Step-by-step, these students are marching for equal rights.
Friday morning nearly 100 people marched to the historic state capitol with one mission making their voices heard.
“The march and the rally is to bring awareness to a movement the no vote, no voice movement,” said Eugene Butler III.
A recent 5 to 4 Supreme Court ruling struck down a key part of the Voting Rights Act. Shocking many of those who marched here.
“Often times it takes measures like these to let them know we know what’s going on. Our voice still matters, we sill still show up at any time,” said Tom Diamond.
Although the rally ended here at the historic state capitol, students hope their message goes much further and makes an impact nationwide.
“We stand for so many voices and so this means that we will do what we have to do so that people, the Supreme Court will hear our voice,” said Diamond.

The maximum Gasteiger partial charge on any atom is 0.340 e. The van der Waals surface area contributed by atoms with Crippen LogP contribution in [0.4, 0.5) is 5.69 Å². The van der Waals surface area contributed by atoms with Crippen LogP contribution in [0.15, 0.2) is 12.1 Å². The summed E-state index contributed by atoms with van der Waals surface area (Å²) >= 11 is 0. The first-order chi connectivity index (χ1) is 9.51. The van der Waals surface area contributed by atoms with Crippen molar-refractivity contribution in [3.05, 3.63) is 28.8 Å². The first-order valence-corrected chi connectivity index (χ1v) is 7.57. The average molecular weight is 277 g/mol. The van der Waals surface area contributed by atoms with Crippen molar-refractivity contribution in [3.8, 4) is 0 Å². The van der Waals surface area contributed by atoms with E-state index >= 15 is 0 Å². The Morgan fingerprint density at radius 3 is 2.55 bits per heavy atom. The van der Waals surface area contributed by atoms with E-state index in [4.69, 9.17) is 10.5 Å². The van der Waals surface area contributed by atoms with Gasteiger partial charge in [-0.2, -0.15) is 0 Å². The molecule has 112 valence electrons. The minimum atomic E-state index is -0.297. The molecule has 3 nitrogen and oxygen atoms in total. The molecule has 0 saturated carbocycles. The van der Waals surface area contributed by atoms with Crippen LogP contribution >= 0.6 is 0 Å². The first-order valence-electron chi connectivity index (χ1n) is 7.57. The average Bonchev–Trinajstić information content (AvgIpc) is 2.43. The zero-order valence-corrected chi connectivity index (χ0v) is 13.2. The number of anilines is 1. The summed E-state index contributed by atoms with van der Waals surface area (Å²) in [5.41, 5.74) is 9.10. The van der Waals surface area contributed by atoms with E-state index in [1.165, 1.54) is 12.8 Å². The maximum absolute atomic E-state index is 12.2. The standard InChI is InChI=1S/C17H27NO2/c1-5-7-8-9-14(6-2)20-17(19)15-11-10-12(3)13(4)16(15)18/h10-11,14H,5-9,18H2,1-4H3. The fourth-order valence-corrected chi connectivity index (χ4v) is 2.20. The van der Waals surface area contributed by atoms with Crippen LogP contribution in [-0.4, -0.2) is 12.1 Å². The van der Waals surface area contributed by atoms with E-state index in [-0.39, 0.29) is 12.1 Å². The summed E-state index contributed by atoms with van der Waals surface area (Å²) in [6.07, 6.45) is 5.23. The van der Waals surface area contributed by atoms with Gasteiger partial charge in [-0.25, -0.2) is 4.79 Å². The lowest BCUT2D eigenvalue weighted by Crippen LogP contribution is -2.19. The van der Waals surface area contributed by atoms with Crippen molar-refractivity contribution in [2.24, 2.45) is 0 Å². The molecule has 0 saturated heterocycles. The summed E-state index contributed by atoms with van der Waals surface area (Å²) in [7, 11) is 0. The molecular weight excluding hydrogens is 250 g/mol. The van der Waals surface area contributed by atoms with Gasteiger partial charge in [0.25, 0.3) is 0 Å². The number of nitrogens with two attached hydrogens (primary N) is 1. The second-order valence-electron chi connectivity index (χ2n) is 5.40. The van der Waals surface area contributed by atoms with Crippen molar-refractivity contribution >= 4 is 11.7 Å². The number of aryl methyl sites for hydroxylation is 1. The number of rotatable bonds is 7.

Supporters say voter suppression goes beyond the Supreme Court ruling. They argue Florida has a long track record of making it difficult for people to vote. Including the 2011 law which created long lines. That law has since been reversed. Students say other laws still make it difficult for Floridians to vote.
“I think those long lines where people didn’t get to vote, are a direct result of slashing early voting hours,” said Cecelia O’Brien.
Students say they are planning for more rallies this fall after school is back in session.
The group says they also plan to use social media to end voter suppression.